A police officer was hit by an arrow on Sunday outside the Hong Kong Polytechnic University (PolyU) as violent clashes broke out between pro-democracy protesters and law enforcement.
Police deployed tear gas, projectiles, and fired blue dye from water cannon trucks.
For the first time, the force also used a device mounted on an armoured truck to emit high-pitched noises – which police later identified as a “Long Range Acoustic Device” (LRAD).
The Hung Hom campus of PolyU has seen pitched battles between protesters and police since Tuesday.
The campus is close to the toll plaza of the Cross-Harbour Tunnel, enabling protesters to block the major crossing for days.
On Sunday, police said a member of its media liaison team – typically dressed in a blue vest – was “struck in the calf by an arrow” at around 2pm.
The officer was taken to the hospital in a conscious state.
Another officer’s visor was struck by a metal ball, though it did not result in injury, the force added.
“Police warn that the violent activities in the Hong Kong Polytechnic University have escalated to rioting. Anyone who stays behind or assists rioters may be liable to the offence of ‘Taking Part in a Riot’,” the police said in a statement.
Anyone convicted of rioting can be penalised by up to 10 years in jail.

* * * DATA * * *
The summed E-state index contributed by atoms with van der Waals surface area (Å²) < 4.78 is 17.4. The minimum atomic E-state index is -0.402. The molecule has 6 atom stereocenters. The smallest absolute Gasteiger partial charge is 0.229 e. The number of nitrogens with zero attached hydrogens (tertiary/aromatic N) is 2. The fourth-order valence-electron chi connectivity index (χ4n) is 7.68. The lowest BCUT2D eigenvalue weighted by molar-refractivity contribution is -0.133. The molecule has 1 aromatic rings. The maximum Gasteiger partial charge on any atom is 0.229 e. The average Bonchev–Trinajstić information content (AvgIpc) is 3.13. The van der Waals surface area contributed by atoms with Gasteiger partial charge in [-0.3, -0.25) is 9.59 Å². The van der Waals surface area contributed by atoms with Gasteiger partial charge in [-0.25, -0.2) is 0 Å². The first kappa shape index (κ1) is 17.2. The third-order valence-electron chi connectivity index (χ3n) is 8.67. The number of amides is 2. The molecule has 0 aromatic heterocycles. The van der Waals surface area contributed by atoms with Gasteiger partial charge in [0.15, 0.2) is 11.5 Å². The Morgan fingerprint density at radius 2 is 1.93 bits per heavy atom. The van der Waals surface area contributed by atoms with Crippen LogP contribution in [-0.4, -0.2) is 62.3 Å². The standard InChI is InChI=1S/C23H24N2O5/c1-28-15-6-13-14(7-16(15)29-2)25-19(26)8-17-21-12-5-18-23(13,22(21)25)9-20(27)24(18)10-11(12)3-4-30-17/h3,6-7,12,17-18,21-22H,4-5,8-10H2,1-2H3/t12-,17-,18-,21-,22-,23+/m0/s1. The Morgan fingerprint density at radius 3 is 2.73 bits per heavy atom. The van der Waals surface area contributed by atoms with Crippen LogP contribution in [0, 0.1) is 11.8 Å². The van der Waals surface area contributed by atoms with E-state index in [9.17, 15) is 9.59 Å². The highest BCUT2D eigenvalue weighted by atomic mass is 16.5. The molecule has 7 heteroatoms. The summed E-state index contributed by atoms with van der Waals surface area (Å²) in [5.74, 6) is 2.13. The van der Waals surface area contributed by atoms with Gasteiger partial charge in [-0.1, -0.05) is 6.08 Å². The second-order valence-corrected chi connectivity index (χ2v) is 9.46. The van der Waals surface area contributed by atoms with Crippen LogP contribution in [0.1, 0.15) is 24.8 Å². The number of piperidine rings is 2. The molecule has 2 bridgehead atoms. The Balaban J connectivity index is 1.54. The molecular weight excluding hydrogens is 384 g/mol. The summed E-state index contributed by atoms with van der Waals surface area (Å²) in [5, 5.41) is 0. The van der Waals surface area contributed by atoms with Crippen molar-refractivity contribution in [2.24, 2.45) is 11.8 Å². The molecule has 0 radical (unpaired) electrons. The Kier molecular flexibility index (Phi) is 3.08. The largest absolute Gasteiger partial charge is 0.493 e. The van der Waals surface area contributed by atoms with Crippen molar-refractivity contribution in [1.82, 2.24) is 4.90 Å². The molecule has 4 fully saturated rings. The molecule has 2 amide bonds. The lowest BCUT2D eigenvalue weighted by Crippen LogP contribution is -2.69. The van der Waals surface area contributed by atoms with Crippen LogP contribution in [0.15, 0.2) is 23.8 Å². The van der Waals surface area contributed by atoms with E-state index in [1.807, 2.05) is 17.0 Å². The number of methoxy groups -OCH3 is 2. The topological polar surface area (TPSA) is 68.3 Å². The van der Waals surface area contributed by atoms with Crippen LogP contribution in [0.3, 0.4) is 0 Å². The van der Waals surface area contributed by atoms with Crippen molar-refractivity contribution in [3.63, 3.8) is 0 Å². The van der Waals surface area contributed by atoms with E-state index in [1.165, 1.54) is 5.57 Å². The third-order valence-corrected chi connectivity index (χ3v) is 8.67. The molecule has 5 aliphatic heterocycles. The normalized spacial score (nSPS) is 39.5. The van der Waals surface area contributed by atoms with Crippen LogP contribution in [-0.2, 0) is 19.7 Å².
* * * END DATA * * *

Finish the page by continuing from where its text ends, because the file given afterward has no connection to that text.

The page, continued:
Police have condemned protesters for using “lethal weapons” against officers, including petrol bombs, bows, arrows, bricks and metal balls.
The intersection of Chatham Road South and Cheong Wan Road has been the site of intense fighting, with police firing blue liquid from water cannon trucks and volleys of tear gas.
Protesters also threw objects from an elevated position inside the campus and launched projectiles with a makeshift catapult.
Sonic device ‘not weapon’
Reports suggest that police have tested the use of an LRAD – a device emitting sound waves to cause dizziness to people on the scene – at Polytechnic University.
— Hong Kong Free Press (@HongKongFP) November 17, 2019
At around 2:30pm, police used a sonic device mounted on top of an armoured truck. Prior to that, officers warned protesters over a loudspeaker that lethal force may be used.
The City Broadcasting Channel – a new outlet run by students from the City University of Hong Kong – reported that the sonic device was used for about three seconds and caused slight discomfort to its reporter.
Apple Daily said that its reporter heard three seconds of a “loud, shrill noise” similar to a car alarm.
In a statement, police stressed that the Long Range Acoustic Device was a “broadcasting system but not a weapon.”
“Using the LRAD is to convey important messages over a long-range in a noisy environment,” the force said. “Unlike what is said in individual media reports, the LRAD does not generate ultra-low frequency which will cause dizziness, nausea or loss of sense of direction.”
The force has strict guidelines and regulations on the use of the LRAD, the statement added.
Correction: An earlier version of this article stated that the police sonic device was a crowd control tool. Though it can cause hearing impairment if used improperly, the Long Range Acoustic Device is primarily designed to issue long-range audio warnings.
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